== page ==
The last time I dropped acid alone was 14 years ago, and I swore I’d never do it by myself ever again.
But a few weeks ago, I spent ten hours alone with a blindfold over my eyes, headphones capped over my ears and LSD molecules plugged into my brain, listening to music in solitude. I’d done LSD plenty of times, but never blind and motionless. I wasn’t worried I’d freak out – I thought I would go crazy with boredom. Instead I found myself crying cathartic tears for so hard for so long, I had to use two blindfolds because the first became soaked through.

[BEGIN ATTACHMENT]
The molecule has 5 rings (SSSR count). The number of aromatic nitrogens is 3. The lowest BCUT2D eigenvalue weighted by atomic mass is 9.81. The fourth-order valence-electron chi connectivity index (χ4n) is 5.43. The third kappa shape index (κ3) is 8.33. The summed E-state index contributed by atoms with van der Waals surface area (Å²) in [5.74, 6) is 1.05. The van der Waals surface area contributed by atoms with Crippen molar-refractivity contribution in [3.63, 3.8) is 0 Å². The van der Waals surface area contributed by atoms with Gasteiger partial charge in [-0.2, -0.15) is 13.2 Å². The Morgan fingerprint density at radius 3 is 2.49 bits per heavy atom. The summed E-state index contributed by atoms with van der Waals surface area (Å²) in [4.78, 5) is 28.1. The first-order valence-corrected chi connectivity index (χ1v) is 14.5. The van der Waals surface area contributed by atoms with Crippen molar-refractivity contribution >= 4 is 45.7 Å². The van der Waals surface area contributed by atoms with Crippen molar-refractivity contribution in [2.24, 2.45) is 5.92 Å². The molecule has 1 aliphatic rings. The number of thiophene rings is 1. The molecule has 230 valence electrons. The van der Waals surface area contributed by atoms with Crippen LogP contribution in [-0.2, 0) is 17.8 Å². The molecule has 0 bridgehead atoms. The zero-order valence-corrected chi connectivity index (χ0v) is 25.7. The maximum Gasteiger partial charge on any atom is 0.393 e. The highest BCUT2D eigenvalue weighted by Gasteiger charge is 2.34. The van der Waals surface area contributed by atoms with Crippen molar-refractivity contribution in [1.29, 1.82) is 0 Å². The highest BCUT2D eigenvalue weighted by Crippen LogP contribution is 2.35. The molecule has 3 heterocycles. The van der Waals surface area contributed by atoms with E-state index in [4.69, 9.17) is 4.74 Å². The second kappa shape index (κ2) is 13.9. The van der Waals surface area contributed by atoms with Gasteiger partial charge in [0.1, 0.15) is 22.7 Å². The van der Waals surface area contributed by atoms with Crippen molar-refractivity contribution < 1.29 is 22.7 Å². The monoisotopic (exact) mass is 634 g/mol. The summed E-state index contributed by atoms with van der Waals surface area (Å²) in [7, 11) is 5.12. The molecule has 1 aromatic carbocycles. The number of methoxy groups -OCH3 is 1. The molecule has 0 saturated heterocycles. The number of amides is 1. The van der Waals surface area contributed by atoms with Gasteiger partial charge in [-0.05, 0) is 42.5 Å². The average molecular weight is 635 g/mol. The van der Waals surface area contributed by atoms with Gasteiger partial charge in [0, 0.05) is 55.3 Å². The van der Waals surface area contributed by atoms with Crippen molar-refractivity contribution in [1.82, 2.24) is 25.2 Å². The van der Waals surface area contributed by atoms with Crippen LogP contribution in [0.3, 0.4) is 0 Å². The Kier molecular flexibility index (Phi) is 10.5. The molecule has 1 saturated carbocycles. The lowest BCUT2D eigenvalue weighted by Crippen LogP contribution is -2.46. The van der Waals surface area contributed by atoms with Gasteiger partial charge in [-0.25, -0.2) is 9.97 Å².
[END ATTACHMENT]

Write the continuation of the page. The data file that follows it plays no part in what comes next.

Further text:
I was testing a new form of technology that combines generative music – a style of music that is made not by a strict set of instructions like with sheet music, but by a set of rules that allow for ever-changing creations – with AI software being developed by musician Brian Eno and neuroscientist Dr. Mendel Kaelen from London’s Imperial College.